Is Josh Hamilton or Joe Mauer the Better Splash to Fix Yankees' Dead Offense?
Following a disappointing postseason effort in which they hit a meager .188 as a team and scored just 22 runs in nine games, the New York Yankees could be headed for a shakeup this offseason.
Stars Alex Rodriguez, Curtis Granderson, Robinson Cano and Nick Swisher all hit under .200 in the postseason, and while Cano will remain an integral part at the middle of the team's lineup, the other three guys are a different story.
The team will likely let Swisher walk in free agency, and holds a $15 million option on Granderson that they could opt to pick up before dealing the 31-year-old who has become a home run or nothing hitter since coming to the Bronx.
Rodriguez and the $114 million he is still due over the next five years isn't going anywhere, with a full no-trade clause and no interest in leaving New York (h/t Yahoo Sports). However, even with his massive contract, he could begin to see his role diminish as his skills continue to do the same.
Outside of those guys, catcher Russell Martin, DH/outfielder Raul Ibanez and deadline pickup Ichiro Suzuki are also set to hit the open market this winter, and one way or another the Yankees will have a new-look lineup next season.
With so many holes to fill and a payroll already dangerously close to the luxury tax threshold, the Yankees could very well opt to go with a number of mid-level options. However, if they're truly looking to make a splash like it seems the Yankees so often are, acquiring either Hamilton or Mauer would certainly do that. Who's the better option for the Yankees though?
From a pure production standpoint, both players would mark a significant upgrade for the Yankees' lineup.
Hamilton hit .285 BA, 43 HR, 128 RBI and made his fifth straight All-Star appearance last season as he continues to rank among the game's premiere sluggers. He could replace Granderson's power numbers and do it while hitting about 50 points higher.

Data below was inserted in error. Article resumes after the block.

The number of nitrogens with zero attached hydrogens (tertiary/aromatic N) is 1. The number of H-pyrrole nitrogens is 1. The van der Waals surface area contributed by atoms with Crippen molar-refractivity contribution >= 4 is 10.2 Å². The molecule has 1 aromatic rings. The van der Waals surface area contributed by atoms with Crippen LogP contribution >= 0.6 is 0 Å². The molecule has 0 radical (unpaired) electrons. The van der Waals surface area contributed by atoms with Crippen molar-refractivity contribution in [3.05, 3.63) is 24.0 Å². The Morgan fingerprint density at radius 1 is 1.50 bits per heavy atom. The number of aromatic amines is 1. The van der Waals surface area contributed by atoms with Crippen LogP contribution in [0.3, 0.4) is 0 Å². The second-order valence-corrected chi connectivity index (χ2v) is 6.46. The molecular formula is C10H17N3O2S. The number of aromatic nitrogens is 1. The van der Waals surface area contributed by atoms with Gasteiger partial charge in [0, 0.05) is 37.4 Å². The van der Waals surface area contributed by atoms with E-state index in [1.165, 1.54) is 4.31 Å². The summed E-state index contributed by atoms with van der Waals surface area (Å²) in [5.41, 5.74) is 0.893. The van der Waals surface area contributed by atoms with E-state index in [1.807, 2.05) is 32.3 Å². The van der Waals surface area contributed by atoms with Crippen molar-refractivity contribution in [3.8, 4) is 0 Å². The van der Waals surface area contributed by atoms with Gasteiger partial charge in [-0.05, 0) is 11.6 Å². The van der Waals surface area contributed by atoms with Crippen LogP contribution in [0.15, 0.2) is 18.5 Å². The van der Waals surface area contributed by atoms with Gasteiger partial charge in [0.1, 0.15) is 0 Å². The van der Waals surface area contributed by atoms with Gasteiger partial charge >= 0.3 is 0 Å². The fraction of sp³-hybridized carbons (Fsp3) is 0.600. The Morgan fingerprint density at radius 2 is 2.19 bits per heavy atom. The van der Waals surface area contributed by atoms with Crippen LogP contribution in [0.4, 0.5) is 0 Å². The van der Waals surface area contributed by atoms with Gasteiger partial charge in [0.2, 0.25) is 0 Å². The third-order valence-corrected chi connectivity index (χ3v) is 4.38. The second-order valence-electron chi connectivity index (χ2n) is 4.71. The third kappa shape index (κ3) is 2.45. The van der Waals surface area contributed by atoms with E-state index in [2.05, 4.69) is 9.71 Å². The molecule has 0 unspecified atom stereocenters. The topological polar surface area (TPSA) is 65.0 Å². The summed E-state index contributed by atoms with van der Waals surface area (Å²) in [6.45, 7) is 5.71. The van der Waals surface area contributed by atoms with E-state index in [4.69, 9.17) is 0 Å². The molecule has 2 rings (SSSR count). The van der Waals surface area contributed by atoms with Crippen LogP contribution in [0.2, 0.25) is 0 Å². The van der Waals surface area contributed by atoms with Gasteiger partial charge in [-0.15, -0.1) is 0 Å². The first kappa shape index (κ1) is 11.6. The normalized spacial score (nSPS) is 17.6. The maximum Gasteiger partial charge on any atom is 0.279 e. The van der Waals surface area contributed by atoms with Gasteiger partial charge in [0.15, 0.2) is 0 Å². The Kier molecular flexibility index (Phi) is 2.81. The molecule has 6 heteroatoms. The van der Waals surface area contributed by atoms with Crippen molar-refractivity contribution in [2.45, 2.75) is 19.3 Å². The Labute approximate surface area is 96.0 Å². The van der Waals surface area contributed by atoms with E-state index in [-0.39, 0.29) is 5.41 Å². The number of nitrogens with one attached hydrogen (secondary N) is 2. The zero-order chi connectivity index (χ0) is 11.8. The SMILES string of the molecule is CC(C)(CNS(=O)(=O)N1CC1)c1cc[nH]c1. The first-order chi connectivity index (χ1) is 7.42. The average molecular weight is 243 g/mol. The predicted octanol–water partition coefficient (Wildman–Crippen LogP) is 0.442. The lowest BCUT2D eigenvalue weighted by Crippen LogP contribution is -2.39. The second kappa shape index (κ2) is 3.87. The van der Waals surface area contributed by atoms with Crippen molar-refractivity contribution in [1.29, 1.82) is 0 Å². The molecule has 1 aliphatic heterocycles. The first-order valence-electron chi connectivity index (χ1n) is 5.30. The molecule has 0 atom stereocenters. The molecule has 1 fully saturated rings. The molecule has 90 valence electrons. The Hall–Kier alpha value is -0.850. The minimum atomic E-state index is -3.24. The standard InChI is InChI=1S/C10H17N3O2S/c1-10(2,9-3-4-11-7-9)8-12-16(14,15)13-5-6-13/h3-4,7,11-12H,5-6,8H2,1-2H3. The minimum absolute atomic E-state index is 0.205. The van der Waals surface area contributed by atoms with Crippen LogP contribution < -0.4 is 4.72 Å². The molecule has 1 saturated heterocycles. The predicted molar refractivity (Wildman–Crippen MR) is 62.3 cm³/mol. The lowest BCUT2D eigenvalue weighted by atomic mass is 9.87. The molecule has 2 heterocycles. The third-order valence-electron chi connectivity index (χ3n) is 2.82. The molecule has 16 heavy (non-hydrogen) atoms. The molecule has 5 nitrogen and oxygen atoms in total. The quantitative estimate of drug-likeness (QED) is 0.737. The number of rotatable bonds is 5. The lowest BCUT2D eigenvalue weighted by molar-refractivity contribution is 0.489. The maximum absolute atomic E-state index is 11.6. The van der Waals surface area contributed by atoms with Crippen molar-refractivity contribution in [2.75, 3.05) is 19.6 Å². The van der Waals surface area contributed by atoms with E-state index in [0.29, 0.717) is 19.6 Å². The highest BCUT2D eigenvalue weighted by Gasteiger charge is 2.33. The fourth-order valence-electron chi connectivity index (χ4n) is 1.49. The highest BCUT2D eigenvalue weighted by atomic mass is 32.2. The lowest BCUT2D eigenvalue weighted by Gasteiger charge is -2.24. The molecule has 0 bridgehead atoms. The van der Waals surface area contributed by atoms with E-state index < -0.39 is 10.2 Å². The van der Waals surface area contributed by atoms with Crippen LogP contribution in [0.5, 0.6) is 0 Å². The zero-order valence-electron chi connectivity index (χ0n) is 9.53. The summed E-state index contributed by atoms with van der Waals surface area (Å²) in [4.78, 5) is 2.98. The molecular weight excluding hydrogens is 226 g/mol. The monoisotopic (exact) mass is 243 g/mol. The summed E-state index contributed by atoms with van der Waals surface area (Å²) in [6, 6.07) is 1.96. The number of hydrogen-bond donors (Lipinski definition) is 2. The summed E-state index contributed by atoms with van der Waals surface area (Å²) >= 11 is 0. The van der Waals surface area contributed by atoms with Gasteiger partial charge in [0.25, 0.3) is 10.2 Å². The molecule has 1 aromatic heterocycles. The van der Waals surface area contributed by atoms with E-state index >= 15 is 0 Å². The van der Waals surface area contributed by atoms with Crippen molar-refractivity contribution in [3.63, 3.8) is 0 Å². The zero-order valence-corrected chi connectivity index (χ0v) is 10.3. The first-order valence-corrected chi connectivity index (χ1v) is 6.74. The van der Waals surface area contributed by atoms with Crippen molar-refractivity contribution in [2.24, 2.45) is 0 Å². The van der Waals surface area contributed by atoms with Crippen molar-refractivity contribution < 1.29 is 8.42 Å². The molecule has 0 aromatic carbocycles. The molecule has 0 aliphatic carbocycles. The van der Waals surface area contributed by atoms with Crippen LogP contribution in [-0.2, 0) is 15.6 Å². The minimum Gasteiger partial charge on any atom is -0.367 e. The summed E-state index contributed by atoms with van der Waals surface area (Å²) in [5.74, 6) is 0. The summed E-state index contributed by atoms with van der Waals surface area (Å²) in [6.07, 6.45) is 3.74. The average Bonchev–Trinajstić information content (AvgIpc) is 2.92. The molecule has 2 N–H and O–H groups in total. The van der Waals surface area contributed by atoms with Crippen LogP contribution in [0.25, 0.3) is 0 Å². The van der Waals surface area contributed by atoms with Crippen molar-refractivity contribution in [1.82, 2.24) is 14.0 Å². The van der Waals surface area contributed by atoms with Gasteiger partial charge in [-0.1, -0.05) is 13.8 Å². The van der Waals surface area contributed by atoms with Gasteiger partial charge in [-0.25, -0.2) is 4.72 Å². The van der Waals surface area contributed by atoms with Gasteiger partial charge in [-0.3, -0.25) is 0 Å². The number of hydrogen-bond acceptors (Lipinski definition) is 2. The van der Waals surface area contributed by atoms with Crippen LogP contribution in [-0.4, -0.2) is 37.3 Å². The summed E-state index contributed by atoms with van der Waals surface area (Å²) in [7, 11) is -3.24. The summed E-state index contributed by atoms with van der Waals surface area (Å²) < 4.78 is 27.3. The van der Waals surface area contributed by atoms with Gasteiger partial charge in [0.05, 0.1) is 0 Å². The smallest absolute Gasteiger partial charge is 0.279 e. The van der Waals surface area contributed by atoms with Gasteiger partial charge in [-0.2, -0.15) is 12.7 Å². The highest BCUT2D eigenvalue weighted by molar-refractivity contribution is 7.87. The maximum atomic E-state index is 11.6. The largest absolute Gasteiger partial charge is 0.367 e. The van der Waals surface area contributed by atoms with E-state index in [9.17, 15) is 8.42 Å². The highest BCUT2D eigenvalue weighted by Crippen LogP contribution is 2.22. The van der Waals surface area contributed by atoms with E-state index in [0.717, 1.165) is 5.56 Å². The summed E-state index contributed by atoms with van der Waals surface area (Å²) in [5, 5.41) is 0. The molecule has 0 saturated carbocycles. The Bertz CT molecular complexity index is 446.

Mauer, who was held to just 82 games in 2011 due to injury, hit .319 BA, 10 HR, 85 RBI and led the AL with a .416 on-base percentage to rejoin the ranks of the game's most productive backstops. That would mark a substantial jump over the .211 BA, 21 HR, 53 RBI season that Martin put together in his second season with the Yankees.
Both players come with similar massive salary commitments as well. Mauer is locked up through 2018 and has $138 million remaining on his contract. Hamilton, meanwhile, is the premiere player on the market this winter and will no doubt command a salary north of $100 million and spanning at least seven years.
Mauer will turn 30 years old next season, and has been relatively healthy during his career aside from last season. However, a move out from behind home plate should come in the near future in an effort to prolong his career.
Hamilton will be 32 next season, and has battled injuries off and on throughout his six years in the MLB. His battles with drugs and alcohol early on in his career appear to have taken a toll on his body and he will likely continue to spend time on the DL season-in and season-out.
From an intangible standpoint, both players are extremely marketable. Mauer has a quiet confidence that has made him one of the faces of the MLB and Hamilton continues to be an inspirational story as his sobriety has been front and center his entire career.
As far as actually acquiring said players, the Yankees could find themselves in a bidding war with a number of other teams for Hamilton's services, including the Rangers.
Mauer, despite his lofty contract, won't come cheap either. He's the face of the Twins franchise and a hometown fan favorite, so the Yankees won't just have to take on that contract of his but would also have to part with some solid prospects in the process.
In fact, Mauer may not even be available, as rumors swirled when the Twins placed him on waivers in August (h/t Yahoo Sports) in what may have been nothing more than a standard protocol move. However, given the current state of the Twins franchise and their numerous needs up and down the roster, they'd likely at least be willing to listen.
Who Is The Better Choice If The Yankees Look To Make A Splash?
So who would be the better option for a Yankees team looking to make a big splash this offseason following a poor postseason performance?
In my opinion, I think Mauer is the better pickup if they can swing a trade. Hamilton may represent the better option right off the bat, but I'm of the opinion that once his production starts to fall off, it's going to be a steep cliff and the back-end of his contract will be another anchor that the Yankees just don't need.
Mauer plays a premium position, and even if he does move out from behind the dish, his skills should translate to more success late in his career. As far as long-term options go, he's as safe a bet as any.
So what do you think? Which superstar player would represent the better pickup if the Yankees look to make a big move this offseason? Leave your comments below.
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